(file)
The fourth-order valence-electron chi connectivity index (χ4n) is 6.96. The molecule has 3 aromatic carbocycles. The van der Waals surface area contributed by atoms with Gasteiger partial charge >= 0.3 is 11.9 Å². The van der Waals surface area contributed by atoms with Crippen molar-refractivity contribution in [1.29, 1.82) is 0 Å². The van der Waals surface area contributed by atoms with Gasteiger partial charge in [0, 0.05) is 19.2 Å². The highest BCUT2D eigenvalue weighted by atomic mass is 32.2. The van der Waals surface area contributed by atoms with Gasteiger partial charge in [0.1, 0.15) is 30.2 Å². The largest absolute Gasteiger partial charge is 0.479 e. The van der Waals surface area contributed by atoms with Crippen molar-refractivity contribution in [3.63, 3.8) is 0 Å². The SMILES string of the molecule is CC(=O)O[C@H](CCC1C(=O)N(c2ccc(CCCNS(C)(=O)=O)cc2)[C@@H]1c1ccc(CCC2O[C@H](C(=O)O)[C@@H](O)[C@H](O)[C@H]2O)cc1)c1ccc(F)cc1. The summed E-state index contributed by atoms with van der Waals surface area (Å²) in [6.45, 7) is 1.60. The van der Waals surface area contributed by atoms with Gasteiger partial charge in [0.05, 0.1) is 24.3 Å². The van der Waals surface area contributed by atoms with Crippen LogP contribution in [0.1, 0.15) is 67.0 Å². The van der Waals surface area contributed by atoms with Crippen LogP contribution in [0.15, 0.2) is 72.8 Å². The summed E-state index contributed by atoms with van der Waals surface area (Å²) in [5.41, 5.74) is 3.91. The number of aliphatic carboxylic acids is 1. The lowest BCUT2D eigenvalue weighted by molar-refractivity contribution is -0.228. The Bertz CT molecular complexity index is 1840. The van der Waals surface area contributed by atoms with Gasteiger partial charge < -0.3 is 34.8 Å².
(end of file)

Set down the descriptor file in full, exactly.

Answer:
The fourth-order valence-electron chi connectivity index (χ4n) is 6.96. The molecule has 3 aromatic carbocycles. The van der Waals surface area contributed by atoms with Gasteiger partial charge >= 0.3 is 11.9 Å². The van der Waals surface area contributed by atoms with Crippen molar-refractivity contribution in [1.29, 1.82) is 0 Å². The van der Waals surface area contributed by atoms with Gasteiger partial charge in [0, 0.05) is 19.2 Å². The highest BCUT2D eigenvalue weighted by atomic mass is 32.2. The van der Waals surface area contributed by atoms with Gasteiger partial charge in [0.1, 0.15) is 30.2 Å². The largest absolute Gasteiger partial charge is 0.479 e. The van der Waals surface area contributed by atoms with Crippen molar-refractivity contribution in [3.63, 3.8) is 0 Å². The SMILES string of the molecule is CC(=O)O[C@H](CCC1C(=O)N(c2ccc(CCCNS(C)(=O)=O)cc2)[C@@H]1c1ccc(CCC2O[C@H](C(=O)O)[C@@H](O)[C@H](O)[C@H]2O)cc1)c1ccc(F)cc1. The summed E-state index contributed by atoms with van der Waals surface area (Å²) in [6.45, 7) is 1.60. The van der Waals surface area contributed by atoms with Gasteiger partial charge in [0.05, 0.1) is 24.3 Å². The van der Waals surface area contributed by atoms with Crippen LogP contribution in [0.1, 0.15) is 67.0 Å². The van der Waals surface area contributed by atoms with Crippen LogP contribution in [0.15, 0.2) is 72.8 Å². The summed E-state index contributed by atoms with van der Waals surface area (Å²) in [5.41, 5.74) is 3.91. The number of aliphatic carboxylic acids is 1. The lowest BCUT2D eigenvalue weighted by molar-refractivity contribution is -0.228. The Bertz CT molecular complexity index is 1840. The van der Waals surface area contributed by atoms with Gasteiger partial charge < -0.3 is 34.8 Å².